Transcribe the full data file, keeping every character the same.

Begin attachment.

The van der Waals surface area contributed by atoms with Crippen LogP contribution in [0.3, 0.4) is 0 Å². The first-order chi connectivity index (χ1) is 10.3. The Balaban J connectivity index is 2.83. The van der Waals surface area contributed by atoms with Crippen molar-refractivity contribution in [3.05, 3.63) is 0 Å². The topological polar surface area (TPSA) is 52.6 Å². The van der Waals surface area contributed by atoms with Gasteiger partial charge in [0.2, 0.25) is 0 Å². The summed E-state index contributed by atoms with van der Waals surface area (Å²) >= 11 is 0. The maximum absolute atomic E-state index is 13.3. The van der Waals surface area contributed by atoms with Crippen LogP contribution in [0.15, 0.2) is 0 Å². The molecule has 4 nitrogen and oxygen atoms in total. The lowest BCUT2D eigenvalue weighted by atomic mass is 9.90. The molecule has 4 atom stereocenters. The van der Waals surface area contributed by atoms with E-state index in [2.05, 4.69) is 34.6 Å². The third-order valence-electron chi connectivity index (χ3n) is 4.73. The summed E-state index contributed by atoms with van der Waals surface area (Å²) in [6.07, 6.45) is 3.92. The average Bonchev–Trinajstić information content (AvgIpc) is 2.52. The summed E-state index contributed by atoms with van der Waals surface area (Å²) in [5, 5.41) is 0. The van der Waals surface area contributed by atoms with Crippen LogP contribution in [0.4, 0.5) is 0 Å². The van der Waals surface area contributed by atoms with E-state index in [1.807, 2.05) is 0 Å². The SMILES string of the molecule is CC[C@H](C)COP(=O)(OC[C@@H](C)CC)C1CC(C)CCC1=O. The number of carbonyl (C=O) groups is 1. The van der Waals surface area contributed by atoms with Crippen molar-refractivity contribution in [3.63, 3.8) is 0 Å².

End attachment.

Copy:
The van der Waals surface area contributed by atoms with Crippen LogP contribution in [0.3, 0.4) is 0 Å². The first-order chi connectivity index (χ1) is 10.3. The Balaban J connectivity index is 2.83. The van der Waals surface area contributed by atoms with Crippen molar-refractivity contribution in [3.05, 3.63) is 0 Å². The topological polar surface area (TPSA) is 52.6 Å². The van der Waals surface area contributed by atoms with Gasteiger partial charge in [0.2, 0.25) is 0 Å². The summed E-state index contributed by atoms with van der Waals surface area (Å²) >= 11 is 0. The maximum absolute atomic E-state index is 13.3. The van der Waals surface area contributed by atoms with Crippen LogP contribution in [0.15, 0.2) is 0 Å². The molecule has 4 nitrogen and oxygen atoms in total. The lowest BCUT2D eigenvalue weighted by atomic mass is 9.90. The molecule has 4 atom stereocenters. The van der Waals surface area contributed by atoms with E-state index in [2.05, 4.69) is 34.6 Å². The third-order valence-electron chi connectivity index (χ3n) is 4.73. The summed E-state index contributed by atoms with van der Waals surface area (Å²) in [6.07, 6.45) is 3.92. The average Bonchev–Trinajstić information content (AvgIpc) is 2.52. The summed E-state index contributed by atoms with van der Waals surface area (Å²) in [5, 5.41) is 0. The van der Waals surface area contributed by atoms with Crippen LogP contribution in [0.4, 0.5) is 0 Å². The van der Waals surface area contributed by atoms with E-state index in [1.807, 2.05) is 0 Å². The SMILES string of the molecule is CC[C@H](C)COP(=O)(OC[C@@H](C)CC)C1CC(C)CCC1=O. The number of carbonyl (C=O) groups is 1. The van der Waals surface area contributed by atoms with Crippen molar-refractivity contribution in [3.63, 3.8) is 0 Å².